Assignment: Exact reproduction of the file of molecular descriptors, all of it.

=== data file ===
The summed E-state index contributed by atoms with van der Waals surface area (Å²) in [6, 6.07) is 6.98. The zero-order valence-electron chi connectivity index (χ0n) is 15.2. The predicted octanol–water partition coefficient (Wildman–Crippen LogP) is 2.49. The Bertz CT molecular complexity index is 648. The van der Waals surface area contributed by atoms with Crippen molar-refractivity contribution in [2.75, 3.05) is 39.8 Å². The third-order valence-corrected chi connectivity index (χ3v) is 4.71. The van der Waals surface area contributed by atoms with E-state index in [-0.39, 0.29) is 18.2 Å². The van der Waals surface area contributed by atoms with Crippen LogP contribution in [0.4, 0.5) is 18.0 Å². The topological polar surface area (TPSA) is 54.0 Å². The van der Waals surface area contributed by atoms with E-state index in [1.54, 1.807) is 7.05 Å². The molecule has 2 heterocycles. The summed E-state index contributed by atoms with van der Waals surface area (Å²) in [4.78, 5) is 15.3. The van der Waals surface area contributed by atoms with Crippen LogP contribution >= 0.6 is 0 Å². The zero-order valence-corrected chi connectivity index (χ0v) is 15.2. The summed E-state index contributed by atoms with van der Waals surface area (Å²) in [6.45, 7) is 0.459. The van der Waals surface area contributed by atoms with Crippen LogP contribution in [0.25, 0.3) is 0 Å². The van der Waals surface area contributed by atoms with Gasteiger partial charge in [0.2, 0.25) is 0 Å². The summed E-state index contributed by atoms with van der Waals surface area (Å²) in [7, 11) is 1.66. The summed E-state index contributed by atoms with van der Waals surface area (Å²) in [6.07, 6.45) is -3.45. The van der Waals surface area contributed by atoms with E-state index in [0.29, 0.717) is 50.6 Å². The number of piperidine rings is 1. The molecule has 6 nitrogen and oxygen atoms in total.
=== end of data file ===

The summed E-state index contributed by atoms with van der Waals surface area (Å²) in [6, 6.07) is 6.98. The zero-order valence-electron chi connectivity index (χ0n) is 15.2. The predicted octanol–water partition coefficient (Wildman–Crippen LogP) is 2.49. The Bertz CT molecular complexity index is 648. The van der Waals surface area contributed by atoms with Crippen molar-refractivity contribution in [2.75, 3.05) is 39.8 Å². The third-order valence-corrected chi connectivity index (χ3v) is 4.71. The van der Waals surface area contributed by atoms with E-state index in [-0.39, 0.29) is 18.2 Å². The van der Waals surface area contributed by atoms with Crippen LogP contribution in [0.4, 0.5) is 18.0 Å². The topological polar surface area (TPSA) is 54.0 Å². The van der Waals surface area contributed by atoms with E-state index in [1.54, 1.807) is 7.05 Å². The molecule has 2 heterocycles. The summed E-state index contributed by atoms with van der Waals surface area (Å²) in [4.78, 5) is 15.3. The van der Waals surface area contributed by atoms with Crippen LogP contribution >= 0.6 is 0 Å². The zero-order valence-corrected chi connectivity index (χ0v) is 15.2. The summed E-state index contributed by atoms with van der Waals surface area (Å²) in [6.45, 7) is 0.459. The van der Waals surface area contributed by atoms with Crippen LogP contribution in [0.25, 0.3) is 0 Å². The van der Waals surface area contributed by atoms with Gasteiger partial charge in [0.2, 0.25) is 0 Å². The summed E-state index contributed by atoms with van der Waals surface area (Å²) in [7, 11) is 1.66. The summed E-state index contributed by atoms with van der Waals surface area (Å²) in [6.07, 6.45) is -3.45. The van der Waals surface area contributed by atoms with E-state index in [0.29, 0.717) is 50.6 Å². The number of piperidine rings is 1. The molecule has 6 nitrogen and oxygen atoms in total.